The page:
Cost of living crisis threatens Homes for Ukraine scheme

The cost of living crisis is impacting people’s willingness to partake in the Homes for Ukraine Scheme, according to new data from the Office for National Statistics.

21% of current or previous sponsors said the rise in cost-of-living had impacted their ability to provide support “quite a lot” and 9 per cent said it had “very much” harmed their ability to help their guests.

The government scheme, launched in March this year has seen around 75,000 Ukrainian refugees arrive in the UK. It has previously faced criticism for its ineffectiveness and lack of long-term plan.

Sponsors receive a £350 per month payment under the scheme to help offset their costs. However, this figure does not increase whether you have one or ten refugees in your home.

When offering to host, sponsors agreed to allow the refugees to remain in their homes for a minimum of six months. But now this deadline is fast-approaching, there is uncertainty about what comes next.

A sponsor who has been a host for five months now and wished to remain anonymous told that the scheme “was a complete let down to both the refugees and the host families”.

He added that he “had so far only received one of the five £350 payments that the government promised” and “can’t afford to house extra bodies in the current economy”. He noted that the idea of the Ukrainians becoming homeless or continuing their trauma is “heart-breaking” for him, but that he must put his own family first.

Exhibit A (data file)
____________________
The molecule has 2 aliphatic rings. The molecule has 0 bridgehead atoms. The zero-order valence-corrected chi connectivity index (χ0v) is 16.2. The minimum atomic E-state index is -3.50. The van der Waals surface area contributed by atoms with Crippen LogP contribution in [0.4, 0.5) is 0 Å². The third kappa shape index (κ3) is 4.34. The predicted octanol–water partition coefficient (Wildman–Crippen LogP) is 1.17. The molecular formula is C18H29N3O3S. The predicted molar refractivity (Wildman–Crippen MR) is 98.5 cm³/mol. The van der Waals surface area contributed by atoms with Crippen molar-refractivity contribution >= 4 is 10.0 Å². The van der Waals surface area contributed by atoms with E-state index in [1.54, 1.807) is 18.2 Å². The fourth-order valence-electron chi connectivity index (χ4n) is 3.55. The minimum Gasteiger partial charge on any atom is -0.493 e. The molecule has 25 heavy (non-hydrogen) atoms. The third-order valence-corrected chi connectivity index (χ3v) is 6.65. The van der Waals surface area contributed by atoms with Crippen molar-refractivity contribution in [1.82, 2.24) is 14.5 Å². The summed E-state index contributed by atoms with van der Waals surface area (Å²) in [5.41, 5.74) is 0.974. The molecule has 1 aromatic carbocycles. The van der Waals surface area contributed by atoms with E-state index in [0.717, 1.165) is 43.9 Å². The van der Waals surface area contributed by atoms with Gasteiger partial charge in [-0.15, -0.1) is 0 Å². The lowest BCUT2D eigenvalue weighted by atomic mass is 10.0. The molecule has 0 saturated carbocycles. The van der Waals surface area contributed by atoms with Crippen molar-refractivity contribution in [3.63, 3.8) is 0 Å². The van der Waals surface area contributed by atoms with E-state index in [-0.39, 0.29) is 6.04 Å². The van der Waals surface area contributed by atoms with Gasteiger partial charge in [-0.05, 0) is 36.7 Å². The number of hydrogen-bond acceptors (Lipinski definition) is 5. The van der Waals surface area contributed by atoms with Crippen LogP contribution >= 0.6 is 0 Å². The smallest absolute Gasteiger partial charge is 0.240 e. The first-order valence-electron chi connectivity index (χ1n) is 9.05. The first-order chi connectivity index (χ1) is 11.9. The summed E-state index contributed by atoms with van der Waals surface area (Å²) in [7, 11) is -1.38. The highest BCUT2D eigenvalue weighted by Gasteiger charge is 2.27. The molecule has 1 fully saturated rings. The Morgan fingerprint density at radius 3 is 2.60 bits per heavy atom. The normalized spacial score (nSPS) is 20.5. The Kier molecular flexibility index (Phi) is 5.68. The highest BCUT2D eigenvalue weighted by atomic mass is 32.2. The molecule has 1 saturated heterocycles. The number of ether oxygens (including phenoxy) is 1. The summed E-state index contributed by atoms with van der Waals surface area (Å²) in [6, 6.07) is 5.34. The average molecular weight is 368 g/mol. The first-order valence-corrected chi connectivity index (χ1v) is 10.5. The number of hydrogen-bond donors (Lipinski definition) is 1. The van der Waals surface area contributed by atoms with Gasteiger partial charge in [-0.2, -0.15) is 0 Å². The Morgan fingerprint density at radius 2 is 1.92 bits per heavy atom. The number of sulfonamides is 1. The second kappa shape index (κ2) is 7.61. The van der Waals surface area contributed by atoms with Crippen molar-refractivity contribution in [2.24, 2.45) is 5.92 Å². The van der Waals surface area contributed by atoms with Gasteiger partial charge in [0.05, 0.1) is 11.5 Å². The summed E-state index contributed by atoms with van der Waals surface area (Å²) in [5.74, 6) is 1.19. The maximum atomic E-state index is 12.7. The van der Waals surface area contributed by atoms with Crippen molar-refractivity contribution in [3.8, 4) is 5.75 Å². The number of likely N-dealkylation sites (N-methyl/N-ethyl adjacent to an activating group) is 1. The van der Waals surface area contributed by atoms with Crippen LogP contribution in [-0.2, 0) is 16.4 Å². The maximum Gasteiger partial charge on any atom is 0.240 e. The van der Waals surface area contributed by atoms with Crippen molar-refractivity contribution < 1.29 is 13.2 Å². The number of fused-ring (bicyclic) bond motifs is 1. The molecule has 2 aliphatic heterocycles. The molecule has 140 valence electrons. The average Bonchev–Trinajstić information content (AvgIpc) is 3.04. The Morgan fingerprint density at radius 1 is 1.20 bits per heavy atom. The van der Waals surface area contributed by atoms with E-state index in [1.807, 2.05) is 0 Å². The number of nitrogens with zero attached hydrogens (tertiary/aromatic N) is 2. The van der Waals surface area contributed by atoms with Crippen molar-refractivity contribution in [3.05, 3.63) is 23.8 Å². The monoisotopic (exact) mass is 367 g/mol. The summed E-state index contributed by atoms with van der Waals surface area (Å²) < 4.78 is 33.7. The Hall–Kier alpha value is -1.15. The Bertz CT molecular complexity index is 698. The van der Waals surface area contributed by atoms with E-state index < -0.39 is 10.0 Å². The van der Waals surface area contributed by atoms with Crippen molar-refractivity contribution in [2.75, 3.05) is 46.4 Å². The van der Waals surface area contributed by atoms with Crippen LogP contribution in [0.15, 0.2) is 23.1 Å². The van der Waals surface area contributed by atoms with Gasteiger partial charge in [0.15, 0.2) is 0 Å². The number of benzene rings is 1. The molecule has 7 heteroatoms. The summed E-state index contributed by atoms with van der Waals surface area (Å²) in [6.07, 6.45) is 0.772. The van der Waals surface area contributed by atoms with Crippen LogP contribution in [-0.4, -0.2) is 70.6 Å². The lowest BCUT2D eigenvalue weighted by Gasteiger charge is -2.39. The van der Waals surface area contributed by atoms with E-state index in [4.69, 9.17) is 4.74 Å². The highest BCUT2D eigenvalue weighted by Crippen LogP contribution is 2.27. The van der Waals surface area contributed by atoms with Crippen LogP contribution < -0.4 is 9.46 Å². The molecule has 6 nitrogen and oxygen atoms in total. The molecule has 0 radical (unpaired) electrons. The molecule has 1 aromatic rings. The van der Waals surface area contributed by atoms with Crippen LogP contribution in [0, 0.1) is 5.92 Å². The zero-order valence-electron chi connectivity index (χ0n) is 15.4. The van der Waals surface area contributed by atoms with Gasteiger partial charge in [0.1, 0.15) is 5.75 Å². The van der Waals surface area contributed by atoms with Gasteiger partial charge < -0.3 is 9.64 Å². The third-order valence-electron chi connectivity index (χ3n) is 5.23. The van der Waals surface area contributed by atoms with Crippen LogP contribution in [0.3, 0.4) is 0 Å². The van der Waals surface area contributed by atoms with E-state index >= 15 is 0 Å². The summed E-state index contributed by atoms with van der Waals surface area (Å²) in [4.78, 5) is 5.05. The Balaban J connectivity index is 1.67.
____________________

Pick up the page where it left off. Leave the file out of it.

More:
He hosts a mother and her 6-year-old son. Sveta, the mother, told us that she is “terrified” for what the next year will bring.

Shadow Levelling up, Housing and Communities Secretary Lisa Nandy, wrote on Twitter: “It’d be shameful if Ukrainian families who fled the bombs and bullets of Putin find themselves homeless in the UK because ministers have clocked off and put the Tory leadership race ahead of doing their jobs”.

The figures also found that over a quarter of sponsors who have opened their homes to Ukrainian refugees under the government’s flagship scheme do not want to continue past the six-month period.

The ONS survey also revealed that almost all sponsors felt they had gone far beyond the scheme’s requirements, with 8 out of 10 saying they had provided food, two thirds saying they had helped them find work and 45% providing financial support.

It is the first time the ONS has published data on sponsors under the Homes for Ukraine scheme and it cautioned that the figures are experimental.